Virginia didn't budge.

Athletic director Craig Littlepage was the associate athletic director when Starsia interviewed at UVa and part of the school's search committee.

What impressed him then stayed with him 19 years later.

"I remember the day I met him very clearly,'' Littlepage said. "I thought to myself, 'This is a special guy,' and I still believe that. He hasn't changed. He's always been a very steady, very values-based person and I couldn't be happier for him. He deserves this because he's a good man, not just a good coach.''

The good man admitted, though, to a little self-doubt.

His wife saw it. Starsia is a man, she said, who is an expert at
"compartmentalizing" his life but she worried during the losing streak and the Brattons' suspension if the compartments weren't separating so neatly. She thought he enjoyed his job less and for a man without hobbies, whose solace often comes on the practice field, that was a concern.

"There's no road map for what we went through,'' Dom Starsia said. "You try to do what you think is right but you aren't always sure if what you're doing is right. I just tried to be someone who was consistent in their lives, who showed up every day at practice at 3 o'clock and who tried to be there for them.''

His presence not only resonated with this Virginia team, it uplifted them. Whatever he may have been feeling internally, he never let his players see it and they not only respected him for his reserve, they appreciated his reliability.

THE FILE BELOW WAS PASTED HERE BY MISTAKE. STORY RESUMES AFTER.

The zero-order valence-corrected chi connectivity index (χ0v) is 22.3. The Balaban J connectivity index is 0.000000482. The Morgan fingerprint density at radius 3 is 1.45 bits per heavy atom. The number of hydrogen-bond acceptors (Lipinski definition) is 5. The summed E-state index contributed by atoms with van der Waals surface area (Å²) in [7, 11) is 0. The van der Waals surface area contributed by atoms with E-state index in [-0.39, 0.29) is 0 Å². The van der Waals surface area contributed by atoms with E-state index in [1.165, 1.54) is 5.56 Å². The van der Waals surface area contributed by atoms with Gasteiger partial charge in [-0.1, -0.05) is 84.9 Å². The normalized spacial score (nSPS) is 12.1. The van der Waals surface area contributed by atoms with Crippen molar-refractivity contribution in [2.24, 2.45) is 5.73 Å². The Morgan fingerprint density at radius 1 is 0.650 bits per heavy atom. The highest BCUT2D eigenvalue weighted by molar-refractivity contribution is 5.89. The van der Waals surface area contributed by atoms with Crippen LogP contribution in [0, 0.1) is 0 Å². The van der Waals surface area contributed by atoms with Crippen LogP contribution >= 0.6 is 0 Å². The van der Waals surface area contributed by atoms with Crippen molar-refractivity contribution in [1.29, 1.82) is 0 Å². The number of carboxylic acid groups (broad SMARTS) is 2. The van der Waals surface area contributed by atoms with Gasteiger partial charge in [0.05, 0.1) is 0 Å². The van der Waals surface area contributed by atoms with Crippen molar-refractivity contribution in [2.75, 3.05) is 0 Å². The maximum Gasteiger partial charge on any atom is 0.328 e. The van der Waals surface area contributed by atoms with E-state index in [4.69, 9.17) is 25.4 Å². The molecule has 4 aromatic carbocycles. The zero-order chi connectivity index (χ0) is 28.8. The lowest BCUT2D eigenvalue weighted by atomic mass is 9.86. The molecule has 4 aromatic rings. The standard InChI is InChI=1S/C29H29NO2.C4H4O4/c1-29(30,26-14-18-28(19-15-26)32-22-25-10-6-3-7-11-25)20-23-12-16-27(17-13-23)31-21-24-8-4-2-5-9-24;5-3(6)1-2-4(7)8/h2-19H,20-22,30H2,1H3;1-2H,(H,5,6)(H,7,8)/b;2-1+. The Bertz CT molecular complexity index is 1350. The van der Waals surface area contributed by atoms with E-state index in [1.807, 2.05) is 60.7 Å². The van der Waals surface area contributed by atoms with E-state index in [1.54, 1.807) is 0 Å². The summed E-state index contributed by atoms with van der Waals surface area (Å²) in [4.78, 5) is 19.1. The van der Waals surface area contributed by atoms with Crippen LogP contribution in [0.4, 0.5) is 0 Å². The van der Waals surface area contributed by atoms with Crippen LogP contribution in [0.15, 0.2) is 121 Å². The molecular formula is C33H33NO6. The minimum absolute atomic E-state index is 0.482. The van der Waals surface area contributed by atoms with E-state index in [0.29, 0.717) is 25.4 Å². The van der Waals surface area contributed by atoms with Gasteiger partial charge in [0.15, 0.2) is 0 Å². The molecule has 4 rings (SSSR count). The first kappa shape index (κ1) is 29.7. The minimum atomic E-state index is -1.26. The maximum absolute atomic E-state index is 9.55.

On Saturday, Briggs stood on the sideline equal parts devastated and disappointed but he never once questioned his coach's decision.

"The fact that he trusted me to come back and do the right thing, that says all you need to know,'' Briggs said. "There's no way we're here without him as our coach. None. He tells us he wants to be a molder of men and that it's not just about wins and losses, and he means it.''

A man who often prefaces his statements by insisting he is not prone to hyperbole and then launches into some sort of poignant reflection, Starsia had a hard time explaining the past 14 months of his life. He called it "a sense of disbelief."

It is hard to believe. Often lost in the Love tragedy and the personnel turmoil is the fact that Starsia's father, Dominic, died last year. The 86-year-old had been living with his son when he passed but Starsia had little time for personal grief as he dealt with the public trial of Love's murder.

And so as he finally had a moment to reflect, to attempt to wrap his arms around what he'd been through, Starsia thought quickly of his dad.

"I wish my dad could be here to see this,'' he said.

And then only minutes after he finished that thought, Starsia spied his twin daughters, Maggie and Emma, out of the corner of the eye. The two grown women (Starsia has four children) have special needs and live at home with Dom and Krissy.

"Come here, girls,'' Starsia said before wrapping both in a bear hug, as they danced and giggled in his embrace.

Then it all made sense.

Starsia's life has never been easy or uncomplicated. He has weathered plenty, loving and raising his girls away from the spotlight just as he privately grieved his father in the middle of a media storm.

So a topsy-turvy, unpredictable and crazily chaotic lacrosse season?

That's no sweat.

Dana O'Neil covers college basketball for ESPN.com and can be reached at espnoneil@live.com. Follow Dana on Twitter: @dgoneil1.